The Stains, rounded out by Corinne’s sister, Tracy (Marin Kanter), and their cousin Jessica (Laura Dern, who turned thirteen during the shoot), prove to be magpies in their style and sensibility. At the band’s debut performance—only their fourth time playing together—Tracy (lead guitar) and Jessica (bass) are dressed in formfitting leather jumpsuits that recall one of Currie’s ensembles. Corinne—bundled up in an oversize wool trench coat (underneath is that risqué costume described above) and red beret (soon to be tossed off to reveal a two-tone mullet), and sporting the elaborate maquillage favored by British punk demigoddess Jordan Mooney—stares down the bored audience while launching into the Stains’ nihilist ditty “Waste of Time.” Enraged by the spectators’ indifference, she accosts a woman sitting up front with her smug boyfriend: “These guys laugh at you. They’ve got such big plans for the world but they don’t include us. So what does that make you? Just another girl lining up to die.”
The tirade evinces Corinne’s gift for the gutting aperçu—and her media savvy. Her words begin to attract the attention of various local news outlets. After the bassist of the pathetic metal band that the Stains are on tour with dies of an overdose, she offers this as a requiem to a TV correspondent: “He was an old man in a young girl’s world.” (Later, she’ll deliver a pointedly gender-specific civic wish: “I think every citizen should be given a guitar on her sixteenth birthday.”) The young girls like what this prophetess has to say, showing up to Stains concerts as Corinne clones—a legion of skimpily dressed teens that Adler’s camera pans across a little too slowly.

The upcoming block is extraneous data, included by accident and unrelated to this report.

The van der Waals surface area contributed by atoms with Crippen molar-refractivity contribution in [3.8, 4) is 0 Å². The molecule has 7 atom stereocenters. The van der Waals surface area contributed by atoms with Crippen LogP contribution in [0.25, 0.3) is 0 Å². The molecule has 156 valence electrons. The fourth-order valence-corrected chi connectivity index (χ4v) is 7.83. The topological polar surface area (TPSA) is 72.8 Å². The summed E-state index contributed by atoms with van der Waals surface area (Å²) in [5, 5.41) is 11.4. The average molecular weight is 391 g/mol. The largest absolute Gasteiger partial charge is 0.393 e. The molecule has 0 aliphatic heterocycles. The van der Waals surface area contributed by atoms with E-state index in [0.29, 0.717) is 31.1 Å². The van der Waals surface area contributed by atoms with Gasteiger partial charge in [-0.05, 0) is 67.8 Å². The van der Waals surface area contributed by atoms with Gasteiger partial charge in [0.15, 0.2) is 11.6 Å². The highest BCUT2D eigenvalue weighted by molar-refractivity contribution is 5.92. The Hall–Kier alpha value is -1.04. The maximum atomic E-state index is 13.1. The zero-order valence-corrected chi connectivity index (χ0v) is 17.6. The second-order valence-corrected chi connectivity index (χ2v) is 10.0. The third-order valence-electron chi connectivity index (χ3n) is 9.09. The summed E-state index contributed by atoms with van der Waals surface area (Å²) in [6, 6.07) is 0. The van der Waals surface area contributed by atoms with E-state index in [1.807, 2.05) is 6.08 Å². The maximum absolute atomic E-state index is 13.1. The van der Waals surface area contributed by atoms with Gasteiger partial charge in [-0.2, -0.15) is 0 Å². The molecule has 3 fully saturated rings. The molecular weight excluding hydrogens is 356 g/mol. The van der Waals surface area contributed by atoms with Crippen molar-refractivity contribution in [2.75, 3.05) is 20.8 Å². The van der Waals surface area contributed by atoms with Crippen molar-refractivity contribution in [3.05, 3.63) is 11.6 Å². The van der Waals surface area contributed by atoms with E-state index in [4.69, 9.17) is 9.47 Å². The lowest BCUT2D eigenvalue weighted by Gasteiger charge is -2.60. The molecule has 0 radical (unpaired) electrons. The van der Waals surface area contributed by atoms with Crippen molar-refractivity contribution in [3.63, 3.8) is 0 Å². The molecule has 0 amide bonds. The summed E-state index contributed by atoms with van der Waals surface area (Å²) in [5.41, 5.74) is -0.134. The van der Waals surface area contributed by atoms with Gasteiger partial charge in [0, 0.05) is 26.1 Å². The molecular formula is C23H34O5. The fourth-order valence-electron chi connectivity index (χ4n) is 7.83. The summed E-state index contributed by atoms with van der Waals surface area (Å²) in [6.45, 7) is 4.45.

Like many rock luminaries before her, Corinne flagrantly appropriates. The Stains audaciously cover “Professionals,” a track belonging to the group that the distaff trio opens for: the Looters, a UK quartet led by Ray Winstone’s Billy. (The rest of the Looters is made up of real-life punk icons: Steve Jones and Paul Cook of the Sex Pistols and Paul Simonon of the Clash.) The film is at its most disjointed in the final act, seeming to endorse Corinne’s comeuppance for her unslakable desire for fame, only to reward that drive with the closing music video for “Professionals.” (Which, with its dopey B-roll footage, perfectly mimics the aesthetic of then-nascent MTV.)
Opening in just a few cinemas in the US in October 1982, Stains never had a proper theatrical release. It reached a wider audience a few years later, though, as one of the movies featured on USA Network’s Night Flight, the great small-screen showcase of arcana and oddities that aired on Fridays and Saturdays in the wee hours—which is when I, a teenager keeping vampire hours, first saw the film. Circulating in bootleg copies over the decades, Stains had a profound influence on bands like Bratmobile and other essential acts in riot grrrl, the genre that most successfully combined feminism and punk.
Corinne isn’t a stable signifier, yet she is played by someone who is unfailingly, preternaturally magnetic. Stains was not Lane’s first movie—she made her screen debut in A Little Romance, from 1979. But Adler’s film came out the year before the actress cemented her A-lister status, attained largely owing to several features she made with Francis Ford Coppola in the ’80s. During my most recent viewing of Ladies and Gentlemen the Fabulous Stains a few weeks ago, I thought often of this phenomenal line from a 2004 essay by George Toles on David Lynch’s Mulholland Drive: “The only earthly identity that might be strong enough to undo death is that of an actress on the verge of stardom.” Lane, in Adler’s movie, is just another girl lining up to live.
Melissa Anderson is the film editor of 4Columns.